Miles and his wife from Dot's Deli.jpg
Photo by Claire Kelly Nelson
Miles James and Robin Short are the Mom-and-Pop behind the counter at Dot's Deli in Fremont.
OK, we're calling this


Finally! A Dream Deli in Seattle! Meet the Mom-and-Pop Behind Dot's

Miles and his wife from Dot's Deli.jpg
Photo by Claire Kelly Nelson
Miles James and Robin Short are the Mom-and-Pop behind the counter at Dot's Deli in Fremont.
OK, we're calling this week's Grillaxin in from Cloud 9 because we're so damn happy about the arrival of Dot's Deli, the super-cool meat market/sandwich shop/soon-to-be dinner destination.

This is a true Mom-and-Pop place, with chef Miles James running the kitchen and his wife, Robin Short, manning the cash register up front. It's a cozy venue, where Rainier Tall Boys are part of the decor and they serve the best Reuben this side of Kenny & Zuke's in PDX. The quality of the food on the ever-changing menu has a lot to do with the fine-dining background of the chef, who has spent years forging meaty relationships.

SW: Tell us about the dream that fueled this delicious project. And who's Dot?

"Dot" is Dorothy Iman James, my grandmother on my father's side. She is a big part of who I am.

Read more on the jump!

After cooking in so many fine dining restaurants, I wanted to create a place that made good food more approachable and somewhere you go to get really quality food without all the fuss. A place that is all about the food and not the show.

What's your culinary background?

My first cooking job was at a diner on Capitol Hill called Glo's when I was 17. The owner got me really interested in food and convinced me that I should go to culinary school--so I enrolled in Seattle Central's Culinary Arts program. After graduating I thought (as many do) that I was an accomplished cook, but quickly realized I didn't know anything.

I used to watch Great Chefs on PBS and wanted to learn how to make the food I saw those chefs making. I eventually worked my way through the kitchen at Campagne, where I learned a lot about French fine dining; then Union, which was awesome because we changed the menu nearly every day and I got to work with a lot of ingredients that I hadn't used before. All the cooks at Union pushed each other to become better and more innovative--that restaurant turned out a lot of good cooks and I'm proud to have been a part of it.

From there I went to Gramarcy Tavern in New York City (a place I had always dreamed of working at since I began cooking). Shortly after moving back to Seattle, Cremant opened and I had the opportunity to work there. This was the place where I really got interested in charcuterie. I realized that classic food is classic for a reason--you don't always have to put your own twist on everything, and often times the simplest food is the best, especially when it's done right.

Has it been hard to find local ranchers?

It's not as hard as it used to be. In my experience, food was always about using the freshest and most seasonal ingredients but the source of the meat was secondary, but that's changed. For the most part cooks are more than willing to help each other out with good local resources. I don't try and find a farm or ranch that no one else is using, just ones that are raising there animals responsibly. Many of the smaller farms don't produce enough to deal with a distributor, so they are happy to work with you if you put a little effort in on your end.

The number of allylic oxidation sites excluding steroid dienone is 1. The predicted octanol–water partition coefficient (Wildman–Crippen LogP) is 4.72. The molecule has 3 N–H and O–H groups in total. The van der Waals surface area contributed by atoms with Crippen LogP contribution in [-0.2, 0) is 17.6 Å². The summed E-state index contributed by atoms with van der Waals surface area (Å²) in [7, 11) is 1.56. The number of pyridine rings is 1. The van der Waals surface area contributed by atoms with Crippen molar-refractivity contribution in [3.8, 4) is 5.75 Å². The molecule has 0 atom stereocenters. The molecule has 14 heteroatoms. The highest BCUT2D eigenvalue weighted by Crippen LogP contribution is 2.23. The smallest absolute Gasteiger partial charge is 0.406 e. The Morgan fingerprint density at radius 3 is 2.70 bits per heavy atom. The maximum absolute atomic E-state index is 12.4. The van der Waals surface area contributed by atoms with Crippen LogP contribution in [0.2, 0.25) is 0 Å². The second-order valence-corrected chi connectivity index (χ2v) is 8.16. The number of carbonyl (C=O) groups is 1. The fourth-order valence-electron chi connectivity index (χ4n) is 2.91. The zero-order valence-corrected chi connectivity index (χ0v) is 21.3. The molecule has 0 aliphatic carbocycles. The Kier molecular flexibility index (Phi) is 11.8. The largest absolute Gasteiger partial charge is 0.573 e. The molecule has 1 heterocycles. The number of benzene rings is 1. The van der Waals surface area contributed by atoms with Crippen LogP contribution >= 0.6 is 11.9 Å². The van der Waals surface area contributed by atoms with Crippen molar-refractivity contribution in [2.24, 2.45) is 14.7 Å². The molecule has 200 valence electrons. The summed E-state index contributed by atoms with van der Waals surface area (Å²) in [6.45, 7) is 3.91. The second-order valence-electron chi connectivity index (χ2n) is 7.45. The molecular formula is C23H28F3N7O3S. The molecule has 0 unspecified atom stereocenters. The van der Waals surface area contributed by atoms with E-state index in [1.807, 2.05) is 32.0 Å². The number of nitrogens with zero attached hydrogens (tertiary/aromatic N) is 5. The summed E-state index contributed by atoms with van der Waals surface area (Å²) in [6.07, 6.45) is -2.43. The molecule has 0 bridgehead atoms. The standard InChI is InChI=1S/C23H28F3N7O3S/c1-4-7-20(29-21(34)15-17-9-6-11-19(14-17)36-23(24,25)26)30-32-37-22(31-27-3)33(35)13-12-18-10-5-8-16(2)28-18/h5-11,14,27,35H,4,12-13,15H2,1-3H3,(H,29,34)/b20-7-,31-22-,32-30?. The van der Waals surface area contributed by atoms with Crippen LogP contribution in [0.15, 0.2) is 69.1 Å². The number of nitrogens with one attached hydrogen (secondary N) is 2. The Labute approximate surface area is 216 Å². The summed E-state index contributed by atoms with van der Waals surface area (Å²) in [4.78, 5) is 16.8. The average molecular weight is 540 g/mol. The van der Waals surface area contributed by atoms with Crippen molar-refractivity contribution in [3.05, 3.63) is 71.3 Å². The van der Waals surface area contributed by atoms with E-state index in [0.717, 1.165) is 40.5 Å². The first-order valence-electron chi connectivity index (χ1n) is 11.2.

Can you really taste the difference between meat from a small farm vs. agribusiness? Why is that? What makes it so different?

Most definitely. When an animal is stressed due to living conditions or overcrowding the meat, quality goes down. Things like bruising and broken bones don't need to happen, and also ruin the meat. Hormones and feeds also change the flavor, and are given to animals to make them grow faster with less space. I'm not going to go on a huge rant, but an animal that has been allowed to grow naturally, eat naturally, and allowed its own space is going to taste better and be better for you than one that hasn't.

What's your favorite sandwich?

BBQ pork Banh Mi from Little Saigon Deli on Jackson--at least two at a time.

Why is it so damn hard to find a good Reuben in Seattle?

I don't know--people are very particular about Reubens and I almost didn't put it on the menu because of it. Using really quality ingredients is the key. I take my sandwiches as seriously as my foie gras. You can't just slop something together and expect it to taste good.

What are your big-picture hopes/dreams? A bunch of Dot's all over the map?

No, just one at 43rd and Fremont. I wouldn't mind it getting a little bigger, though. I'm planning on having a dinner menu starting in October, as well as offering some sausage-making classes.

On the front-of-the-house end, your wife is such a gracious presence at the counter. How does she handle cranky customers?

Robin is pretty awesome and a genuinely sweet person. We do, however, go by the motto "The customer is always right, some of the time." You can never make everyone happy, and we don't expect to. Some people expect us to have things we don't or do things differently than we do, but that is life.

What should someone order the first time they come in?

I like to encourage people to try something they've never tried before--like some of my pates. My favorite thing is when someone orders steak tartare for the first time and they always love it!

Check back for part two of this week's Grillaxin Q&A for a recipe from Dot's Deli.

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